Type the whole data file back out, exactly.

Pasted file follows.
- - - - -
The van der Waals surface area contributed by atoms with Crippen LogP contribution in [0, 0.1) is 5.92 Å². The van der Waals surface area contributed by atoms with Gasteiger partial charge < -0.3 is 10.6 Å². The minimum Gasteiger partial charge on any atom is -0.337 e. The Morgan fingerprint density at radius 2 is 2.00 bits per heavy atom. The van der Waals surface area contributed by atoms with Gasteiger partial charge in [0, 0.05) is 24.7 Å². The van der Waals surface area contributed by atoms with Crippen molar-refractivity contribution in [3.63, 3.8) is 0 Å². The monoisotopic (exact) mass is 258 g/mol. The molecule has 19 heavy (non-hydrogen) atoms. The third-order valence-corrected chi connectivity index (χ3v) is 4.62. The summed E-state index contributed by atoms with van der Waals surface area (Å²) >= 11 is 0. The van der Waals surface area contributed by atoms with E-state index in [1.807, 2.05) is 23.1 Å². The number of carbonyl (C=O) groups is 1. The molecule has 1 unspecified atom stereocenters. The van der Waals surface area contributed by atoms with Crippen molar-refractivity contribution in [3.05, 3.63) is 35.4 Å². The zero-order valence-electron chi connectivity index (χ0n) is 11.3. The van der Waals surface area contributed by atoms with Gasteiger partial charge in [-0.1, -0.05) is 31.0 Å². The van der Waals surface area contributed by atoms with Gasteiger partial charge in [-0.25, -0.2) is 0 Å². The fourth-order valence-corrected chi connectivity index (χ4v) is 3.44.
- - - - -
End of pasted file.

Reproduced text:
The van der Waals surface area contributed by atoms with Crippen LogP contribution in [0, 0.1) is 5.92 Å². The van der Waals surface area contributed by atoms with Gasteiger partial charge < -0.3 is 10.6 Å². The minimum Gasteiger partial charge on any atom is -0.337 e. The Morgan fingerprint density at radius 2 is 2.00 bits per heavy atom. The van der Waals surface area contributed by atoms with Gasteiger partial charge in [0, 0.05) is 24.7 Å². The van der Waals surface area contributed by atoms with Crippen molar-refractivity contribution in [3.63, 3.8) is 0 Å². The monoisotopic (exact) mass is 258 g/mol. The molecule has 19 heavy (non-hydrogen) atoms. The third-order valence-corrected chi connectivity index (χ3v) is 4.62. The summed E-state index contributed by atoms with van der Waals surface area (Å²) >= 11 is 0. The van der Waals surface area contributed by atoms with E-state index in [1.807, 2.05) is 23.1 Å². The number of carbonyl (C=O) groups is 1. The molecule has 1 unspecified atom stereocenters. The van der Waals surface area contributed by atoms with Crippen molar-refractivity contribution in [3.05, 3.63) is 35.4 Å². The zero-order valence-electron chi connectivity index (χ0n) is 11.3. The van der Waals surface area contributed by atoms with Gasteiger partial charge in [-0.1, -0.05) is 31.0 Å². The van der Waals surface area contributed by atoms with Gasteiger partial charge in [-0.25, -0.2) is 0 Å². The fourth-order valence-corrected chi connectivity index (χ4v) is 3.44.